“They had the elevator door propped open … I could hear it beeping. It was beeping all day. When you’ve finished, we must take down the trash.” After looking at him a few seconds she added “You’re making such a mess. All for a bit of orange.”
“Clementine.” Said Paul, but Rachel ignored him.
The next day, Rachel informed Paul the ages of the young children were four and six, possibly six and a half. Paul nodded and sat down at the table with another piece of fruit. “I know this because of their squeaks. Children have different squeaks at different ages. They think we can’t hear—because we can’t. But I can.”
Paul nodded. “Go say hello.” But Rachel didn’t, she had too much to do. And what would she have in common with a young family that constantly yelled?
Two days later, Rachel informed her husband that the couple added another man. “It’s not the first man. I know that. I know his voice, the father. I don’t know who this one is… He’s talking about something fitting … probably a workman.”
“Maybe the six-year-old grew up.”
“Don’t be silly. It is not the same man as before.”
The next day, the other man was gone, but a dog was added. “It’s a terrier, I know that for sure. An Airedale or Cairn. They are similar, you know. I whistled and it heard me, barked and barked. Quite humorous, actually.”
“Well, I’m glad you’re making friends,” Paul said amiably as he settled down with three small clementines. He set two aside and began piercing the third with his thumbnail, peeling back the shiny skin.
Rachel did not accept her husband’s comment in the spirit it was offered. “Don’t be rude. They haven’t said hello to me, either, have they? I find neighborhoods work both ways. Mrs. Soane would have been lying there for goodness knows how long, but had she ever come over to see us? No. Never! What is it with people today? We have such busy lives, no time for each other. But they must have dogs, a child. It is intolerable, intolerable! I should know, I hear everything!”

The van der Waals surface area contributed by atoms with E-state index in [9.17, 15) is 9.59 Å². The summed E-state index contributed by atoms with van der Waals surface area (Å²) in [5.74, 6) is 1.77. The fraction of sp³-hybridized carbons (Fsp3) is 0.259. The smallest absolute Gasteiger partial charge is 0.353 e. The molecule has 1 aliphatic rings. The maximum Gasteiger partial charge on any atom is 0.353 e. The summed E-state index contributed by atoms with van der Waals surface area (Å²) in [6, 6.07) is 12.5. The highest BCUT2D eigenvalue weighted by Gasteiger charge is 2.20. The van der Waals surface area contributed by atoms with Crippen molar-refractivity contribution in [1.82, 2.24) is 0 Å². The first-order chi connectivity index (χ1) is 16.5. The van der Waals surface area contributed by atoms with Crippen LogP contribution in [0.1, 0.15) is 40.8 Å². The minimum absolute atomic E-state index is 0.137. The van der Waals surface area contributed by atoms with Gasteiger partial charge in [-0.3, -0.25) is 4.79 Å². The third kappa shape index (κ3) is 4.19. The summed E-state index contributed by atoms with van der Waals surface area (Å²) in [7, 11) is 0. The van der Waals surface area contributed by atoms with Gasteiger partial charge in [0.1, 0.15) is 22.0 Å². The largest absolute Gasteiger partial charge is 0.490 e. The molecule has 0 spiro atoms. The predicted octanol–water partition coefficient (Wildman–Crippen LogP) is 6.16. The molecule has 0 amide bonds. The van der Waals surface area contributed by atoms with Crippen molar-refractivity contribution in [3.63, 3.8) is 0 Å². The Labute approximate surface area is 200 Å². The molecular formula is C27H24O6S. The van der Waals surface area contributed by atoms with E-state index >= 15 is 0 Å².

Rachel paused and then caught something inaudible on the air. “What is that? I hear a groan. A slight, small… There it is again! What is that? It’s coming from the kitchen…” Rachel entered the kitchen and listened intently. “The garbage! Paul, I told you to take it out. It’s too full for the can. What a mess, this place, what a mess! You and your oranges!”
Wrenching the garbage bag out of its container, Rachel moved to her husband, grabbing the neat stack of orange peel and throwing it in the sack before tying the bundle fiercely. “I’m taking down the trash. Something has to get done around here! We can’t all sit around peeling oranges!”
The hallway was dark and warm. Rachel pressed the elevator button to the basement. She waited. She heard bits of fruit settling in the bag, shifting, rotting. Next door was quiet, for once.